Life & Letters

Correspondence

About this Item

Title: Walt Whitman to Ellen M. O'Connor, 10 March 1888

Date: March 10, 1888

Source: The transcription presented here is derived from Walt Whitman, The Correspondence, ed. Edwin Haviland Miller (New York: New York University Press, 1961–1977), 4:155. For a description of the editorial rationale behind our treatment of the correspondence, see our statement of editorial policy.

Location: The Henry W. and Albert A. Berg Collection of English and American Literature, New York Public Library

Whitman Archive ID: nyp.00707

Contributors to digital file: Blake Bronson-Bartlett, Ryan Furlong, Ian Faith, and Stephanie Blalock




Camden
March 10 '881

Have not heard from you now in quite a while—write soon as convenient—Nothing specially new or different with me—

—Please forward this copy of the Transcript (March 6)2 to Dr. Bucke.3 He is now home in Canada—

Best love, as always—
W W


Correspondent:
Ellen M. "Nelly" O'Connor was the wife of William D. O'Connor (1832–1889), one of Whitman's staunchest defenders. Whitman dined with the O'Connors frequently during his Washington years. Though Whitman and William O'Connor would break in late 1872 over Reconstruction policies with regard to emancipated black citizens, Ellen would remain friendly with Whitman. The correspondence between Whitman and Ellen is almost as voluminous as the poet's correspondence with William. For more on Whitman's relationship with the O'Connors, see Dashae E. Lott, "William Douglas O'Connor," Walt Whitman: An Encyclopedia, J.R. LeMaster and Donald D. Kummings, ed., (New York: Garland Publishing, 1998).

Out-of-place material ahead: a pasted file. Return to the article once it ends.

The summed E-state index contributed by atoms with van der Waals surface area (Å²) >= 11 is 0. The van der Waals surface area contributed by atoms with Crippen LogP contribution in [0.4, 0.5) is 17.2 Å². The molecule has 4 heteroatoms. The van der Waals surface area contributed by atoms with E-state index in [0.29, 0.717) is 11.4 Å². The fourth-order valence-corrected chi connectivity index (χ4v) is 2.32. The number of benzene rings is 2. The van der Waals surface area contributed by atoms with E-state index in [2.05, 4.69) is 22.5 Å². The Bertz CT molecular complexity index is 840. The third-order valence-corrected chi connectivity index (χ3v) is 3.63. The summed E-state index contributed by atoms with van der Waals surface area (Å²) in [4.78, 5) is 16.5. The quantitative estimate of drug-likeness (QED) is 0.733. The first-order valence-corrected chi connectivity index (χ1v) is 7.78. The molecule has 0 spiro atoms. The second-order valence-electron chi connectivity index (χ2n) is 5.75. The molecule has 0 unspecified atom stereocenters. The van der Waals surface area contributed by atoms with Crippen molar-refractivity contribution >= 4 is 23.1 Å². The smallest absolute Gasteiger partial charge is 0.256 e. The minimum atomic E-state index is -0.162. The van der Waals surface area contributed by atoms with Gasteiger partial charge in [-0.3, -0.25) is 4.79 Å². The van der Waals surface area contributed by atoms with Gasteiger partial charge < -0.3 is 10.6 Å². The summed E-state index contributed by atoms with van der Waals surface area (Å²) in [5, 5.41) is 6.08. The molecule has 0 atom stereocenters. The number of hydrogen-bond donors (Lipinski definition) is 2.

Notes:

1. This postal card is addressed: Mrs: O'Connor | 1015 O Street | Washington | D C. It is postmarked: Camden, N.J. | Mar 1(?) | 4 30 PM | 88. [back]

2. The Transcript of this date contained a lengthy account of Ernest Rhys's lecture on "The New Poetry" before the New England Women's Club on March 5, 1888. The article also noted, in the discussion following Rhys's formal address, Ada H. Spaulding (who correspondend with and later visited the poet) spoke "in eloquent praise of Whitman." [back]

3. Richard Maurice Bucke (1837–1902) was a Canadian physician and psychiatrist who grew close to Whitman after reading Leaves of Grass in 1867 (and later memorizing it) and meeting the poet in Camden a decade later. Even before meeting Whitman, Bucke claimed in 1872 that a reading of Leaves of Grass led him to experience "cosmic consciousness" and an overwhelming sense of epiphany. Bucke became the poet's first biographer with Walt Whitman (Philadelphia: David McKay, 1883), and he later served as one of his medical advisors and literary executors. For more on the relationship of Bucke and Whitman, see Howard Nelson, "Bucke, Richard Maurice," Walt Whitman: An Encyclopedia, ed. J.R. LeMaster and Donald D. Kummings (New York: Garland Publishing, 1998). [back]


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